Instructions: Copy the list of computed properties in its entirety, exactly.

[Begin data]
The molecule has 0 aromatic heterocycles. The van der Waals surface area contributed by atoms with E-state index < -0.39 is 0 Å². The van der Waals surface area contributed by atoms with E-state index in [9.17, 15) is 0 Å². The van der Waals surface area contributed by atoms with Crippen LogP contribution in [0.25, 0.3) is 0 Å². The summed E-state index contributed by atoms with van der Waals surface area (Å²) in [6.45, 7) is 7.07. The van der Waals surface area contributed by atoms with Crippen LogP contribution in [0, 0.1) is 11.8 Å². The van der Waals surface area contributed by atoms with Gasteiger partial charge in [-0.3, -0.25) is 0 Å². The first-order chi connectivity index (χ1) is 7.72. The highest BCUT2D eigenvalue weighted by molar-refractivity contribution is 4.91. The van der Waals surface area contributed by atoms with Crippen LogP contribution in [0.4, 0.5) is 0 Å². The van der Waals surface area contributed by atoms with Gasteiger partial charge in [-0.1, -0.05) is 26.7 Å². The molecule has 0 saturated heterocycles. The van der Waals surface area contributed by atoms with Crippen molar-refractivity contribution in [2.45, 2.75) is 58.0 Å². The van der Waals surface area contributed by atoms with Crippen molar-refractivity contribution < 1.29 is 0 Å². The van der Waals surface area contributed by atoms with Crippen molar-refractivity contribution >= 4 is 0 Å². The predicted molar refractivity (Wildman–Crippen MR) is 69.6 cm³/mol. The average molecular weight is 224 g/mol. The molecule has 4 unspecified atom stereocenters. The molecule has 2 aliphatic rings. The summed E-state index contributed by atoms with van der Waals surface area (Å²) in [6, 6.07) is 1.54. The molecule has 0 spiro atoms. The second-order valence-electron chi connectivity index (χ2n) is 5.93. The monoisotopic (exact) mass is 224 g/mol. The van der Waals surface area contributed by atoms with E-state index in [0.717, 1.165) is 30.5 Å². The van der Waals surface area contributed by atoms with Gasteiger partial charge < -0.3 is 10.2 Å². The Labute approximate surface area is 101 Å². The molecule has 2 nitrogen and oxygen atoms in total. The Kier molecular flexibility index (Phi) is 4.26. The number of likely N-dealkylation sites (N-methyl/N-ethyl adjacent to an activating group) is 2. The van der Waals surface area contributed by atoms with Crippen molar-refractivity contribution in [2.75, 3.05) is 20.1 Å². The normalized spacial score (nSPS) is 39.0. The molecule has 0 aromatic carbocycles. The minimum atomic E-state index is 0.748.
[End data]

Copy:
The molecule has 0 aromatic heterocycles. The van der Waals surface area contributed by atoms with E-state index < -0.39 is 0 Å². The van der Waals surface area contributed by atoms with E-state index in [9.17, 15) is 0 Å². The van der Waals surface area contributed by atoms with Crippen LogP contribution in [0.25, 0.3) is 0 Å². The summed E-state index contributed by atoms with van der Waals surface area (Å²) in [6.45, 7) is 7.07. The van der Waals surface area contributed by atoms with Crippen LogP contribution in [0, 0.1) is 11.8 Å². The van der Waals surface area contributed by atoms with Gasteiger partial charge in [-0.3, -0.25) is 0 Å². The first-order chi connectivity index (χ1) is 7.72. The highest BCUT2D eigenvalue weighted by molar-refractivity contribution is 4.91. The van der Waals surface area contributed by atoms with Crippen LogP contribution in [0.4, 0.5) is 0 Å². The van der Waals surface area contributed by atoms with Gasteiger partial charge in [-0.1, -0.05) is 26.7 Å². The molecule has 0 saturated heterocycles. The van der Waals surface area contributed by atoms with Crippen molar-refractivity contribution in [2.45, 2.75) is 58.0 Å². The van der Waals surface area contributed by atoms with Crippen molar-refractivity contribution < 1.29 is 0 Å². The van der Waals surface area contributed by atoms with Crippen molar-refractivity contribution >= 4 is 0 Å². The predicted molar refractivity (Wildman–Crippen MR) is 69.6 cm³/mol. The average molecular weight is 224 g/mol. The molecule has 4 unspecified atom stereocenters. The molecule has 2 aliphatic rings. The summed E-state index contributed by atoms with van der Waals surface area (Å²) in [6, 6.07) is 1.54. The molecule has 0 spiro atoms. The second-order valence-electron chi connectivity index (χ2n) is 5.93. The monoisotopic (exact) mass is 224 g/mol. The van der Waals surface area contributed by atoms with E-state index in [0.717, 1.165) is 30.5 Å². The van der Waals surface area contributed by atoms with Gasteiger partial charge < -0.3 is 10.2 Å². The Labute approximate surface area is 101 Å². The molecule has 2 nitrogen and oxygen atoms in total. The Kier molecular flexibility index (Phi) is 4.26. The number of likely N-dealkylation sites (N-methyl/N-ethyl adjacent to an activating group) is 2. The van der Waals surface area contributed by atoms with Crippen molar-refractivity contribution in [2.75, 3.05) is 20.1 Å². The normalized spacial score (nSPS) is 39.0. The molecule has 0 aromatic carbocycles. The minimum atomic E-state index is 0.748.